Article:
A comparison essay requires finding differences and similarities between two or more objects, processes or phenomena. This type of academic assignments can be very easy if you know its main principles and best templates to follow.
Comparison Essay: Main Parts
It is important to keep in mind that you should find both differences and similarities. However, this makes sense only for items that are different, but still have something in common. Consequently, when choosing your topic, you should make sure that you don't choose to compare items that are either entirely different from one another or way too similar. Choose instead two items that can be both compared and contrasted – after all, compare-and-contrast is another name of this type of assignment. To summarize, there are two main parts of all comparison essays:
- compare – finding similarities (cue words: just like, similarly to…)
- contrast – finding differences (cue words: unlike, by contrast to…)
Comparison Essays: 2 Templates
When writing a comparison paper, you can choose between the two templates that are described below.
The 1st template is parallel discussion – choose several characteristics and write about each of them, comparing and contrasting them in both items.
For example, if you are going to compare life at home and life in a dormitory, you can use the following parallel template:
- Introduction. Differences and similarities between life at home and life in a dormitory.
- Main body
- Conditions for study at home and in a dormitory.
- Opportunities to meet new people at home and in a dormitory.
- Difficulties with maintaining healthy lifestyles at home and in a dormitory.
The 2nd template is block discussion – choose several characteristics and devote the first block to discussing all those characteristics for the first item, while in the second block you discuss the same characteristics, but for the second item. The only problem with this template is the risk of writing two different essays. This is why you should do your best to clearly and continuously stress links between the two blocks.
For example, if you want to write a compare-and-contrast essay about making a cake and writing an essay, you can use the following block pattern:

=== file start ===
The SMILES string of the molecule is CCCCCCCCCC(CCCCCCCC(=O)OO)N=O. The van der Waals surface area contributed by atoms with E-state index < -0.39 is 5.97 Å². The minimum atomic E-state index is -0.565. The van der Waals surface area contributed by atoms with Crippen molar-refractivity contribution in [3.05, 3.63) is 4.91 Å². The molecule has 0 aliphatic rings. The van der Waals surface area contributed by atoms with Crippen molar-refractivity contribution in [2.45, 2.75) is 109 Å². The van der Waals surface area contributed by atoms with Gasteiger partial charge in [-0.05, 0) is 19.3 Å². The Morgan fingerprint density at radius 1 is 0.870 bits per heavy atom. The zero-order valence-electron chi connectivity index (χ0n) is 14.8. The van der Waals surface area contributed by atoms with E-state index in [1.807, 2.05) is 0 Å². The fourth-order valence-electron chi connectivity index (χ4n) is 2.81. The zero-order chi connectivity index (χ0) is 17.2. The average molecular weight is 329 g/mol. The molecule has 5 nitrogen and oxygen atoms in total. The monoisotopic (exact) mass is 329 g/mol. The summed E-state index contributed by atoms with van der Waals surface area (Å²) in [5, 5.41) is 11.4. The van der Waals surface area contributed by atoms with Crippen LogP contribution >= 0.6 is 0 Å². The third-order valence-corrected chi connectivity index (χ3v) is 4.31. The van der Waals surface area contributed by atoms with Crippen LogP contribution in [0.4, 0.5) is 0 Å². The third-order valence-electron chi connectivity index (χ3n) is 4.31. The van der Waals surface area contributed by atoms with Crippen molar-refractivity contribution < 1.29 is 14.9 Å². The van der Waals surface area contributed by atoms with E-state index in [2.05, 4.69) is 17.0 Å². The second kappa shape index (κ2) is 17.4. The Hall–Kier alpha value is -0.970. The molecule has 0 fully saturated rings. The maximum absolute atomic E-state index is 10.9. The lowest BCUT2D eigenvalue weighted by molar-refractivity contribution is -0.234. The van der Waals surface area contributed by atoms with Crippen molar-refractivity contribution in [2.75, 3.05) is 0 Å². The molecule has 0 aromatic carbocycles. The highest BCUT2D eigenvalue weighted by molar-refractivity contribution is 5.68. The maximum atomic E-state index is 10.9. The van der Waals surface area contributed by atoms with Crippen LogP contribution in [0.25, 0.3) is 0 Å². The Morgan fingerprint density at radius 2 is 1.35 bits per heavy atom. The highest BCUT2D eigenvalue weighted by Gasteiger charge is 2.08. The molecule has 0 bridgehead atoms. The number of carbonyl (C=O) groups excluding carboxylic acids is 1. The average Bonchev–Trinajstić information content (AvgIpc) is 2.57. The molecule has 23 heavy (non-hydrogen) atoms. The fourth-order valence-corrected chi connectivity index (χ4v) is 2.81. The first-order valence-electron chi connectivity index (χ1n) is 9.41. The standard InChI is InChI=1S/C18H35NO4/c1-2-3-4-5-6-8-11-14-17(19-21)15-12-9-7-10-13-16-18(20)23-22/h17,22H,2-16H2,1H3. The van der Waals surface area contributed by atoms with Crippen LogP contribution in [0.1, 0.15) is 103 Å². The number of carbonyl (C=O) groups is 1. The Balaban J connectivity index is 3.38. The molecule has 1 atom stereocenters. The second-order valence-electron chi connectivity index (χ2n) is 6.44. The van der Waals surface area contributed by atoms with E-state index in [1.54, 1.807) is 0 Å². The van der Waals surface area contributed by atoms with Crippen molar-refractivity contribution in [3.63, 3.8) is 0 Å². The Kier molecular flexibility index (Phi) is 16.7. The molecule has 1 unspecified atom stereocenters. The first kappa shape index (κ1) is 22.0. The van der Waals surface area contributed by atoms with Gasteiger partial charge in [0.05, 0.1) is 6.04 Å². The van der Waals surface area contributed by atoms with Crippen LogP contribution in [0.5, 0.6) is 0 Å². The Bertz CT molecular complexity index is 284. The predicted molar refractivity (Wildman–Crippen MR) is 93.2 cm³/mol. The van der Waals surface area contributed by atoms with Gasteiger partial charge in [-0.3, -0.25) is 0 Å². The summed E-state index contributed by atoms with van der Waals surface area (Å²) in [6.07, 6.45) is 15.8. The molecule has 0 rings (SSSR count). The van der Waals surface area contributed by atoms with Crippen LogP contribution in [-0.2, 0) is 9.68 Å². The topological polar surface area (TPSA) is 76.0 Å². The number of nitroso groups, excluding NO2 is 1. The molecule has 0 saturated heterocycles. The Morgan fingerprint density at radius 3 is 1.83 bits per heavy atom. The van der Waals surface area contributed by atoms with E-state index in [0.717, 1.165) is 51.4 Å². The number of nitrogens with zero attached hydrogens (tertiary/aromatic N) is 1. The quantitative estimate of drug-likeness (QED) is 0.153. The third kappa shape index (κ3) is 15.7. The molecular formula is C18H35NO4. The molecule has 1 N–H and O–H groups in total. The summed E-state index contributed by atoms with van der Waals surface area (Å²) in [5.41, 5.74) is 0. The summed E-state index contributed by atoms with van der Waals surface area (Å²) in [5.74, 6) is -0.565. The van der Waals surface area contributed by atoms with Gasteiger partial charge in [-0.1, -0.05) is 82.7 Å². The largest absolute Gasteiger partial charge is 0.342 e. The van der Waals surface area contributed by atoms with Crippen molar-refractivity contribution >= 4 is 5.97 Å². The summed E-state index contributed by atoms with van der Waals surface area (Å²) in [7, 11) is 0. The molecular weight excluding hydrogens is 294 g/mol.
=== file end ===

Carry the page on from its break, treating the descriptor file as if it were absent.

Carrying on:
- Introduction. Differences and similarities in making a cake and writing an essay.
- Main body
- Finding a recipe for a cake.
- Finding ingredients for a cake.
- Baking a cake.
- Finding a good topic for an essay.
- Making a plan for an essay.
- Writing an essay.
Avoiding Common Pitfalls
As you can see, writing comparison papers can be easy. Yet, students tend to make a number of typical mistakes. Try to avoid these common pitfalls in your essays:
- discussing different characteristics of different items (for example, if you discuss the conditions for study at home, you should discuss the conditions for study in the dormitory as well);
- comparing absolutely different or absolutely identical items;
- neglecting the correct essay structure (be sure to always have an introduction, several body paragraphs and a conclusion).
So, now you already know the main dos and don’ts of writing comparison papers and the only thing you need to start writing is a good topic. Here is a list of 10 pretty good essay questions you can sink your teeth into:
- Cleaning your room and proofreading your essay.
- Growing flowers and raising children.
- Watching a film on TV and at the cinema.
- Choosing an essay topic and choosing a pair of shoes.
- Giving and receiving presents.
- Shopping in a mall and online.
- Going to college on foot and by bus.
- Life in a big city and a rural area.
- Authoritarian and democratic parenting styles.
- Playing football and basketball.
If you are still unconvinced, which one topic to choose, you can use this list of topics as an additional source of inspiration.
That was all you needed to know to write an A-level comparison essay. Feel free to use this quick guide, make some effort and enjoy your excellent grades!